Pop culture obsessives writing for the pop culture obsessed.
We may earn a commission from links on this page

Dirty Pretty Things

We may earn a commission from links on this page.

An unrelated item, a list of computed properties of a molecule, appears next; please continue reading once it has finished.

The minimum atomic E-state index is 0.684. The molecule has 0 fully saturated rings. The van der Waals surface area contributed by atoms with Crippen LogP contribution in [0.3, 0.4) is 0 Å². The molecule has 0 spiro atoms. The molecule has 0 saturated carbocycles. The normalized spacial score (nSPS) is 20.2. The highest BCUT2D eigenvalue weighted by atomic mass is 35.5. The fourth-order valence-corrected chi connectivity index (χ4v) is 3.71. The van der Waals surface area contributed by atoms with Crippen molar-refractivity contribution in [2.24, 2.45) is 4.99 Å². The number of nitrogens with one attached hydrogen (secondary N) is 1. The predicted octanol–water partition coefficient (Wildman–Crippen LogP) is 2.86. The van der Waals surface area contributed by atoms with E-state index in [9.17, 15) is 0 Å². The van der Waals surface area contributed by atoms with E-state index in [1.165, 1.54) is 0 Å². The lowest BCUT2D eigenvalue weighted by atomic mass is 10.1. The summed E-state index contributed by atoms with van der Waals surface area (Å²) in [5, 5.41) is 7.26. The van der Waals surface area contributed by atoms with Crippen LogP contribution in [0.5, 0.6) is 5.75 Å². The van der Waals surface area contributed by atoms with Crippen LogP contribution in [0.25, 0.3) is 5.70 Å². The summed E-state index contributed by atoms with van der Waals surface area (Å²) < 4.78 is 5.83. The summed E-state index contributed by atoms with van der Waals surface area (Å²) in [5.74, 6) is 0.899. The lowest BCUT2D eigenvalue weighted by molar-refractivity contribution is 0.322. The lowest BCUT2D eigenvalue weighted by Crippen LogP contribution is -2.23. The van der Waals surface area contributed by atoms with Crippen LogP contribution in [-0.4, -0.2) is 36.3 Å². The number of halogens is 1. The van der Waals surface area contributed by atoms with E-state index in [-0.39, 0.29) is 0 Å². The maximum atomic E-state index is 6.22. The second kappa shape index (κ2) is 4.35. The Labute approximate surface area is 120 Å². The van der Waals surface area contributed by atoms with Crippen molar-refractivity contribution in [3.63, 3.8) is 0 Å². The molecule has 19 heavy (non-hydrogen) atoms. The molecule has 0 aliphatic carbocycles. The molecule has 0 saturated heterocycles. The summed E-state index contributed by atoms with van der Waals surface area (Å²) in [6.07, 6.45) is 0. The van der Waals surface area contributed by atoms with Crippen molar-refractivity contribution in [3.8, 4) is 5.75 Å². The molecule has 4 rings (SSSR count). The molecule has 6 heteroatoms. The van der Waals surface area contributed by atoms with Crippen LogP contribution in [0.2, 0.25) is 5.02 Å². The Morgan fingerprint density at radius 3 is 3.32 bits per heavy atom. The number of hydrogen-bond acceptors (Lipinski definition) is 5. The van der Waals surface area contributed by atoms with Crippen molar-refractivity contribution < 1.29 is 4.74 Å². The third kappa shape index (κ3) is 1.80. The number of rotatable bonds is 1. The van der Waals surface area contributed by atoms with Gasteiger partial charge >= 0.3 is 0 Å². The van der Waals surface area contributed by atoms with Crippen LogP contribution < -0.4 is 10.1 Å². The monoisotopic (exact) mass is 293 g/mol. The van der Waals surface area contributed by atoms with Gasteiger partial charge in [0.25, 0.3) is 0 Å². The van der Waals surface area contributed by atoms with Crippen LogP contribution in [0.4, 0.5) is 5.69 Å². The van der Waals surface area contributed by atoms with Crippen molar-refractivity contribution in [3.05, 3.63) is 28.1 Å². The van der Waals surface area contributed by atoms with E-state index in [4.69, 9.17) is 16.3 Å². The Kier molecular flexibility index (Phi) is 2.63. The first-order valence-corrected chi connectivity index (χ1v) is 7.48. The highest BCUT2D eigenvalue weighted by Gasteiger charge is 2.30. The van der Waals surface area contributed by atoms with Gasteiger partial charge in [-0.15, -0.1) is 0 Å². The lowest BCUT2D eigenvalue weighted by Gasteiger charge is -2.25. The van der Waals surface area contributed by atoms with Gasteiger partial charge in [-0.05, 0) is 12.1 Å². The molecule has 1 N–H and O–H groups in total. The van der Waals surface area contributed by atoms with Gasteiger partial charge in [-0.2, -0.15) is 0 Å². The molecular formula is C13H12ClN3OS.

Don't bother looking for Big Ben or Buckingham Palace in Stephen Frears' Dirty Pretty Things. Its characters share city limits with those landmarks, but they live in a world of gray markets, handshake deals, and bosses who don't pay much attention to immigration status. Though trained as a doctor, African immigrant Chiwetel Ejiofor works a day job as a cab driver and a night job as a hotel porter just to get by, in addition to treating the occasional patient too ashamed or afraid to go through official channels. His reward: a space on the couch in a tiny apartment belonging to fellow illegal worker Audrey Tautou. His world runs on human sweat, and occasionally some blood, with one hungry immigrant eager to fill any position left open by another. The scheming expression worn by Ejiofor's hotel boss, Sergi López, says all that needs saying about Ejiofor's uncaring adopted homeland, or so he believes until he finds a half-flushed human heart, in an early scene that surely ranks as the scariest encounter with a toilet since The Conversation. Turning detective, he learns just how deep immigrant desperation, and others' willingness to feed on it, goes. Working from a script by Steve Knight, Frears has directed a surprisingly sturdy hybrid of thriller and social melodrama, even if the thrills turn ludicrous and the social critique grows a little pat. Tautou doesn't make for the most convincing Turkish national, but she's balanced out by Ejiofor's assured lead and a strong supporting cast, particularly López, who chews scenery as a character who grows more villainous with each scene. He's the ugly face of an otherwise faceless system, and Frears goes to great lengths to map out how that system works. Eventually, the director becomes a little too insistent for the good of the film, but what's come before makes his urgency easy to understand.